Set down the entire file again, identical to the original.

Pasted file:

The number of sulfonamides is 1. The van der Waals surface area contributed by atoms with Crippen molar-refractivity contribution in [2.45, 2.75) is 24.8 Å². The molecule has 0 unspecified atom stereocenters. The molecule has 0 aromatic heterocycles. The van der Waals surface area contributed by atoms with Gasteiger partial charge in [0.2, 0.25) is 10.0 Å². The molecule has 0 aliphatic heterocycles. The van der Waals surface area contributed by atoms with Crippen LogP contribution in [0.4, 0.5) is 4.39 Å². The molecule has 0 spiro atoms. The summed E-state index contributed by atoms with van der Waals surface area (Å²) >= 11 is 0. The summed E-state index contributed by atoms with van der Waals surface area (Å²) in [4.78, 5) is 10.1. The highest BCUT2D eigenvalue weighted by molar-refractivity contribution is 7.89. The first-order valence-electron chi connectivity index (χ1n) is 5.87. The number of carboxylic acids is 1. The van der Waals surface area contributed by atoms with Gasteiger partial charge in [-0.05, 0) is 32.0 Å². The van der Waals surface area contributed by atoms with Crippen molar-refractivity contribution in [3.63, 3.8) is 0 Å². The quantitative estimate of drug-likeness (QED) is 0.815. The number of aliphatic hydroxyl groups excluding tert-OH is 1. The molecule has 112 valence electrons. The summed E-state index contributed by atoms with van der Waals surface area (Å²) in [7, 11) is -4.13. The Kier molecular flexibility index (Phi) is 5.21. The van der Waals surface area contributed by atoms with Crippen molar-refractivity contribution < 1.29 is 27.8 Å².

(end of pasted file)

The number of sulfonamides is 1. The van der Waals surface area contributed by atoms with Crippen molar-refractivity contribution in [2.45, 2.75) is 24.8 Å². The molecule has 0 unspecified atom stereocenters. The molecule has 0 aromatic heterocycles. The van der Waals surface area contributed by atoms with Gasteiger partial charge in [0.2, 0.25) is 10.0 Å². The molecule has 0 aliphatic heterocycles. The van der Waals surface area contributed by atoms with Crippen LogP contribution in [0.4, 0.5) is 4.39 Å². The molecule has 0 spiro atoms. The summed E-state index contributed by atoms with van der Waals surface area (Å²) >= 11 is 0. The summed E-state index contributed by atoms with van der Waals surface area (Å²) in [4.78, 5) is 10.1. The highest BCUT2D eigenvalue weighted by molar-refractivity contribution is 7.89. The first-order valence-electron chi connectivity index (χ1n) is 5.87. The number of carboxylic acids is 1. The van der Waals surface area contributed by atoms with Gasteiger partial charge in [-0.05, 0) is 32.0 Å². The van der Waals surface area contributed by atoms with Crippen molar-refractivity contribution in [3.63, 3.8) is 0 Å². The quantitative estimate of drug-likeness (QED) is 0.815. The number of aliphatic hydroxyl groups excluding tert-OH is 1. The molecule has 112 valence electrons. The summed E-state index contributed by atoms with van der Waals surface area (Å²) in [7, 11) is -4.13. The Kier molecular flexibility index (Phi) is 5.21. The van der Waals surface area contributed by atoms with Crippen molar-refractivity contribution < 1.29 is 27.8 Å².